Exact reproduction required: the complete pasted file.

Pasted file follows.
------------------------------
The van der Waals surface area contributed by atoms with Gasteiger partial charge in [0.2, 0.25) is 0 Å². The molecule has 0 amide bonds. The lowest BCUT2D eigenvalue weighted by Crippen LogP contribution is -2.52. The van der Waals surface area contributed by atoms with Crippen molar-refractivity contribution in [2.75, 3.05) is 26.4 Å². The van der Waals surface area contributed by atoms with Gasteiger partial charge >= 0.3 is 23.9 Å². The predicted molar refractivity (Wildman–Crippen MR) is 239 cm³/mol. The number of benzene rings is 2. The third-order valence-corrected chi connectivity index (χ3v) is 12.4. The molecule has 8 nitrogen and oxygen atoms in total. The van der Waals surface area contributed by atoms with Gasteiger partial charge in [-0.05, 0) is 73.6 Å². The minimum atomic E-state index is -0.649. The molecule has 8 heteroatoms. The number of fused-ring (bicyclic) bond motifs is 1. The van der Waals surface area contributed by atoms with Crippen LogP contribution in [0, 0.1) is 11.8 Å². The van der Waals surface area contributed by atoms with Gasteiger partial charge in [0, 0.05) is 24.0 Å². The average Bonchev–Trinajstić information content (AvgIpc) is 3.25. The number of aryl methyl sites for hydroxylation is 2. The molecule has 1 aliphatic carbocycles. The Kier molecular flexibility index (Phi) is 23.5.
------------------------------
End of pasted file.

The van der Waals surface area contributed by atoms with Gasteiger partial charge in [0.2, 0.25) is 0 Å². The molecule has 0 amide bonds. The lowest BCUT2D eigenvalue weighted by Crippen LogP contribution is -2.52. The van der Waals surface area contributed by atoms with Crippen molar-refractivity contribution in [2.75, 3.05) is 26.4 Å². The van der Waals surface area contributed by atoms with Gasteiger partial charge >= 0.3 is 23.9 Å². The predicted molar refractivity (Wildman–Crippen MR) is 239 cm³/mol. The number of benzene rings is 2. The third-order valence-corrected chi connectivity index (χ3v) is 12.4. The molecule has 8 nitrogen and oxygen atoms in total. The van der Waals surface area contributed by atoms with Gasteiger partial charge in [-0.05, 0) is 73.6 Å². The minimum atomic E-state index is -0.649. The molecule has 8 heteroatoms. The number of fused-ring (bicyclic) bond motifs is 1. The van der Waals surface area contributed by atoms with Crippen LogP contribution in [0, 0.1) is 11.8 Å². The van der Waals surface area contributed by atoms with Gasteiger partial charge in [0, 0.05) is 24.0 Å². The average Bonchev–Trinajstić information content (AvgIpc) is 3.25. The number of aryl methyl sites for hydroxylation is 2. The molecule has 1 aliphatic carbocycles. The Kier molecular flexibility index (Phi) is 23.5.